7.0/10
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111 user 77 critic

The Other (1972)

PG | | Drama, Horror, Mystery | 26 May 1972 (USA)
Down in the farm country of the US twins are born. One of them turns out to be good, while the other becomes rather evil.

Director:

Writers:

(screenplay) (as Thomas Tryon), (novel) (as Thomas Tryon)
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Cast

Complete credited cast:
...
Ada
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...
Martin Udvarnoky ...
Norma Connolly ...
...
Loretta Leversee ...
Lou Frizzell ...
...
...
...
...
Mr. P.C. Pretty
Ed Bakey ...
Chan-yu
Clarence Crow ...
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Storyline

In the summer of 1935, 12-year-old twins Niles and Holland Perry live with their family on a Connecticut farm. Their loving grandmother Ada has taught them something called "the game." A number of accidents begin happening, and it seems to Niles that Holland is responsible. It is Ada who begins to see the truth, and she is the only one who can stop this macabre game of murder. Written by <harang@cajunnet.com>

Plot Summary | Add Synopsis

Taglines:

Holland-where is the baby? See more »


Certificate:

PG | See all certifications »

Parents Guide:

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Details

Country:

Language:

Release Date:

26 May 1972 (USA)  »

Also Known As:

El otro  »

Filming Locations:

 »

Company Credits

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Technical Specs

Runtime:

| (FMC Library Print)

Sound Mix:

(Westrex Recording System)

Color:

Aspect Ratio:

1.85 : 1
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Did You Know?

Trivia

As the film needed to take place during summer, the small town of Murphys, California, was substituted for shooting instead of on location in Connecticut. See more »

Goofs

Although the story takes place in Connecticut, it betrays its California shooting location in the flashback scene to the boys' birthday. It is supposed to be the middle of March but all the trees in the yard are in full bloom as they never can be in late winter in New England. See more »

Quotes

[To himself]
Niles Perry: Geeze, someone outta tell her father's dead.
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Connections

Referenced in The Good Son (1993) See more »

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User Reviews

 
There is no other like "The Other." A masterpiece of stark, deliberate madness.
7 February 2001 | by See all my reviews

Seldom does a movie capture the pure essence of the novel from which it is derived. This is especially true with classic tales of terror. "The Shining" and "The Exorcist" are two blatant examples of mega-movies that "sold out" with inane dialogue, cheap scare tactics and over-baked performances. Sometimes it takes a little guy to show the big guys how to do it right.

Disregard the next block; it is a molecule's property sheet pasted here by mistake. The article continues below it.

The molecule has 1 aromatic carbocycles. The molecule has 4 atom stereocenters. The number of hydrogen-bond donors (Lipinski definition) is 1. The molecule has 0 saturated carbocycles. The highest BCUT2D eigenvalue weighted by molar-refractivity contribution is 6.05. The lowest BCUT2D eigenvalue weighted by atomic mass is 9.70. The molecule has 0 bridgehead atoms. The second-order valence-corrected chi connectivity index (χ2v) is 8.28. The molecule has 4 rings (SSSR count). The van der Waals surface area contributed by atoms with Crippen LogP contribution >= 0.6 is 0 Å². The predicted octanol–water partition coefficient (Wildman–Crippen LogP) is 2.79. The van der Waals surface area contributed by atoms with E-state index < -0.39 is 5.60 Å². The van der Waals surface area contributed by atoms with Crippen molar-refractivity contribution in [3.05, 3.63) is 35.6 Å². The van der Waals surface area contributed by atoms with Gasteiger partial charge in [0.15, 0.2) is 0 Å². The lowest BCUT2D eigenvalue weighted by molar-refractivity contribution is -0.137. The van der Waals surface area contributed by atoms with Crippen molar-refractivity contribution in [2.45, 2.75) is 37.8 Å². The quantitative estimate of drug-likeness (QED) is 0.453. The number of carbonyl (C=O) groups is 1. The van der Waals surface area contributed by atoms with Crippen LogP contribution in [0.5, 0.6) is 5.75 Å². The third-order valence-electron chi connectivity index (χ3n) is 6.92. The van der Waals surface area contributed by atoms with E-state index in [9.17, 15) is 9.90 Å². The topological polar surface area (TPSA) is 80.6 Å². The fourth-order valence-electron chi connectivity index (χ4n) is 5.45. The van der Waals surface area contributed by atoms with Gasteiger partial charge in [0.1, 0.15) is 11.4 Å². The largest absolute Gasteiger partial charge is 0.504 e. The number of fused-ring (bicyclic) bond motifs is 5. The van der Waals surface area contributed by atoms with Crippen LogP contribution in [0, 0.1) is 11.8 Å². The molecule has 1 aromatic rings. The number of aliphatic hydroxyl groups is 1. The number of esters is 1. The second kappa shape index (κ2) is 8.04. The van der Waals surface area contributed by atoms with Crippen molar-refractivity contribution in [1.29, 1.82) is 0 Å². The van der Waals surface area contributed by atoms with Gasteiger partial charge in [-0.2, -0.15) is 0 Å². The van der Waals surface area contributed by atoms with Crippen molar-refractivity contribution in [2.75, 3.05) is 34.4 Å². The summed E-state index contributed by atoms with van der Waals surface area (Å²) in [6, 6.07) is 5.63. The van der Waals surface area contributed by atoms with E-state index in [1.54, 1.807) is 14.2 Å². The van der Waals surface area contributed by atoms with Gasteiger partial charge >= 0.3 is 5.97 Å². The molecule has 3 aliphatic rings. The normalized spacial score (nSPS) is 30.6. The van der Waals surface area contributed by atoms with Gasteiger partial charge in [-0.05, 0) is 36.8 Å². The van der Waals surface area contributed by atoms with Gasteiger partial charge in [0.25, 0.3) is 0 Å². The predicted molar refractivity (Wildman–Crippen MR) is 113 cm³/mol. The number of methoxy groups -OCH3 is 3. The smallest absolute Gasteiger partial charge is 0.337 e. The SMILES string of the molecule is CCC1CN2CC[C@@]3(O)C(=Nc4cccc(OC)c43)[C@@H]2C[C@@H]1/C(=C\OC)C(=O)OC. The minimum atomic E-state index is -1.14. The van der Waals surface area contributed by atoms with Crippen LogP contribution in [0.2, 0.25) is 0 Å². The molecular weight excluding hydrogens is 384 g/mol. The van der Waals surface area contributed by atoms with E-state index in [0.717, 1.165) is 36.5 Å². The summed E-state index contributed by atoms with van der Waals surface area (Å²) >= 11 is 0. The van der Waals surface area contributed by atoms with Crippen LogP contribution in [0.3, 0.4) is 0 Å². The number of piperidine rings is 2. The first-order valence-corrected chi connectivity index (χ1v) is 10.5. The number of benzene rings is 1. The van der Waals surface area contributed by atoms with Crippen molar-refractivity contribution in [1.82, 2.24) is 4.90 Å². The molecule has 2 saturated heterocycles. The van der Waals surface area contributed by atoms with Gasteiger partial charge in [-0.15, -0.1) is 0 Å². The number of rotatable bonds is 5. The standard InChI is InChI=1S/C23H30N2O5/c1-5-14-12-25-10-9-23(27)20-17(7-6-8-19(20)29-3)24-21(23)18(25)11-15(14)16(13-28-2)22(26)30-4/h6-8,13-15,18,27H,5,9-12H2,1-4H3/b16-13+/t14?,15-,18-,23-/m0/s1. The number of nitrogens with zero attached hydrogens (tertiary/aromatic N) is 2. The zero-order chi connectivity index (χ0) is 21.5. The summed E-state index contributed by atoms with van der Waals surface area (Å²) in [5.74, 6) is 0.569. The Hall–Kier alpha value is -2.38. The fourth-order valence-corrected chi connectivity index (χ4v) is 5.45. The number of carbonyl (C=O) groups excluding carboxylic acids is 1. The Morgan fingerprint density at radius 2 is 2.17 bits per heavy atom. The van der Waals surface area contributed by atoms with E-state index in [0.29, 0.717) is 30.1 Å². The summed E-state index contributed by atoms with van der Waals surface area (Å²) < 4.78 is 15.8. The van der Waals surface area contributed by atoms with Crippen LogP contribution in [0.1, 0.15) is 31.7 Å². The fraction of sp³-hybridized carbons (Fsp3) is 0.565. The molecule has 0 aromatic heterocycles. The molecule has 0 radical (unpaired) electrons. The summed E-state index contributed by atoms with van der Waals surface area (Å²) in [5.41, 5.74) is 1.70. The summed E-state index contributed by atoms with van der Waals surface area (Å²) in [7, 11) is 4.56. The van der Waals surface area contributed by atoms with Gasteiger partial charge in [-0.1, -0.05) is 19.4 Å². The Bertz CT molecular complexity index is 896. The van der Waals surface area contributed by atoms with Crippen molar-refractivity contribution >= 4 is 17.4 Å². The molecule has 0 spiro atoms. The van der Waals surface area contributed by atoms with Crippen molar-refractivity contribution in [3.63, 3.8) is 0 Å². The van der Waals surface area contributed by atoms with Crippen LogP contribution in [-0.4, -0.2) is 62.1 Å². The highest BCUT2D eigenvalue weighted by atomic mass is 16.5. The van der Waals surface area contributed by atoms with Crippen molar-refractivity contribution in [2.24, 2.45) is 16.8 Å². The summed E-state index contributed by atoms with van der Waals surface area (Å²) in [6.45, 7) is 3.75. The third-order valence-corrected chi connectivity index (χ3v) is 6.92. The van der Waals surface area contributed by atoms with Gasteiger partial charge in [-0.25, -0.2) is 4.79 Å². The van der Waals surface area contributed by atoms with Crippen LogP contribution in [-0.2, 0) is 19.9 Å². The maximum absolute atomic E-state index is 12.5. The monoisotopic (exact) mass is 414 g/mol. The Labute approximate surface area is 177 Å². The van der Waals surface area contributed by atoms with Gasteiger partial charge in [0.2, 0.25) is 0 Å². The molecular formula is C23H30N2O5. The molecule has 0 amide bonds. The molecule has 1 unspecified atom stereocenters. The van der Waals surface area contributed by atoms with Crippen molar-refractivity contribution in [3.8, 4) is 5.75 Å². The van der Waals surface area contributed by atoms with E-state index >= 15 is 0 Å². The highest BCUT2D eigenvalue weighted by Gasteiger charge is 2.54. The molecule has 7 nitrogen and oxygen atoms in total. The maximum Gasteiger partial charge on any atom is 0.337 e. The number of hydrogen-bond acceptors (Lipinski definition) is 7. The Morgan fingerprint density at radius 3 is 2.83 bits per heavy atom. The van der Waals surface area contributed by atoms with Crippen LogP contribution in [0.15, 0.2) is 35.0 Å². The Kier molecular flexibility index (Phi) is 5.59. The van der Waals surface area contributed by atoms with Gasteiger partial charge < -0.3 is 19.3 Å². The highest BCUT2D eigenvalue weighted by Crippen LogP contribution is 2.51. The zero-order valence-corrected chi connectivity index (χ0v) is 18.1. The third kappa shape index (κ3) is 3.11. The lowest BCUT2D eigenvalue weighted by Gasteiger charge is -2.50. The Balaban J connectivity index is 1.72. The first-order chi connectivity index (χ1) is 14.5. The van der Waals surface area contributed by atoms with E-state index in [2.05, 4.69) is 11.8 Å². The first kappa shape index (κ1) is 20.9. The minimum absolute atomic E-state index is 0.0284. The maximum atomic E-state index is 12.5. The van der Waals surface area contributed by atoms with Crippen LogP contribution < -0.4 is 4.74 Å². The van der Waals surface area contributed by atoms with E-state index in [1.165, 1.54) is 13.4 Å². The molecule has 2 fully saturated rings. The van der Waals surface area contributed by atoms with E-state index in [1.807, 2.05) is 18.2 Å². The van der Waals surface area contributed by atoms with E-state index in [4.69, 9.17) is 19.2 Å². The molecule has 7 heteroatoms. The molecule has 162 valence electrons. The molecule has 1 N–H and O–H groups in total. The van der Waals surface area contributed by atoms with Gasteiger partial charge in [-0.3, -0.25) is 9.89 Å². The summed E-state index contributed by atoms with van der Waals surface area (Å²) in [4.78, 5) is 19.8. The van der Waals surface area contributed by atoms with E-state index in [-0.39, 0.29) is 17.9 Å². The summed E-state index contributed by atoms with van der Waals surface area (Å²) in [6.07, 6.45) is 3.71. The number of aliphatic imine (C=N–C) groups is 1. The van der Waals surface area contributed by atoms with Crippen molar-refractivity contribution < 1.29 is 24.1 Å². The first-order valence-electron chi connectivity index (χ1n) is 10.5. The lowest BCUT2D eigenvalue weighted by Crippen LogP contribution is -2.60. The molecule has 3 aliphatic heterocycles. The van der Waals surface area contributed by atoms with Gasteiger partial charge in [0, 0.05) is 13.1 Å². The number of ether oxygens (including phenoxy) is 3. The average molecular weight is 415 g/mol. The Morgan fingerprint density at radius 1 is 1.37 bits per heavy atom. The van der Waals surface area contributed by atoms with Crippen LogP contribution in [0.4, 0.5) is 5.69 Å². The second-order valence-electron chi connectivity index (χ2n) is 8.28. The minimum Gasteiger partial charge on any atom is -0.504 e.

Wisely, author (and former actor) Tom Tryon took no chances at having someone else toy with his fragile, exquisitely crafted tale of the supernatural and adapted the screenplay himself from his own novel. And we are all the better for it because "The Other" is arguably one of the most subtle, hauntingly elegant tales to grace the big screen. Might I be so bold as to say Tryon actually improves on his complex, often exasperating book in terms of continuity and clarity. An exercise in restraint, the screenplay is simple yet rich, carefully constructed, and motivated by strong, three-dimensional characters. The film itself is muscular in concept, tone, and visual image.

Identical twin boys living on a lonely, remote country homestead are left to their own imaginary devices for fun-and-games on the farm...with tragic results.

To say anything more would be unconscionable. Just don't let the languid pace of the film fool you. It's intentional. The movie slowly builds, giving in to one of the most shattering climaxes I've ever experienced, with plenty of plot twists to play with your mind. And, like Hitchcock at his best, its done with intelligence, not with buckets of blood.

The performances are stellar. Newcomers Chris and Martin Udvarnoky as the twins came out of nowhere to star in this modest little feature and disappeared just as quickly. Which is eerie in itself since these two youngsters are absolute naturals and could have easily been the Haley Joel Osments of the 70s. Diana Muldaur is quite moving here, possessing the right mixture of anguish and dread as the twins' invalid mother. This role is a far cry from the feisty cut-throat attorney she played years later on "L.A. Law." Other familiar faces include Victor "Highway to Heaven" French as a menacing hired hand and a pre-"Three's Company" John Ritter as the buoyant father-to-be. Best of all, however, is the chance to see legendary acting coach Uta Hagen in a rare, heart-wrenching turn as the boys' altruistic grandmother. Her last scenes will not soon be forgotten.

This moody little thriller deserved a bigger and better release. Don't miss it. And don't forget "the game"!!!


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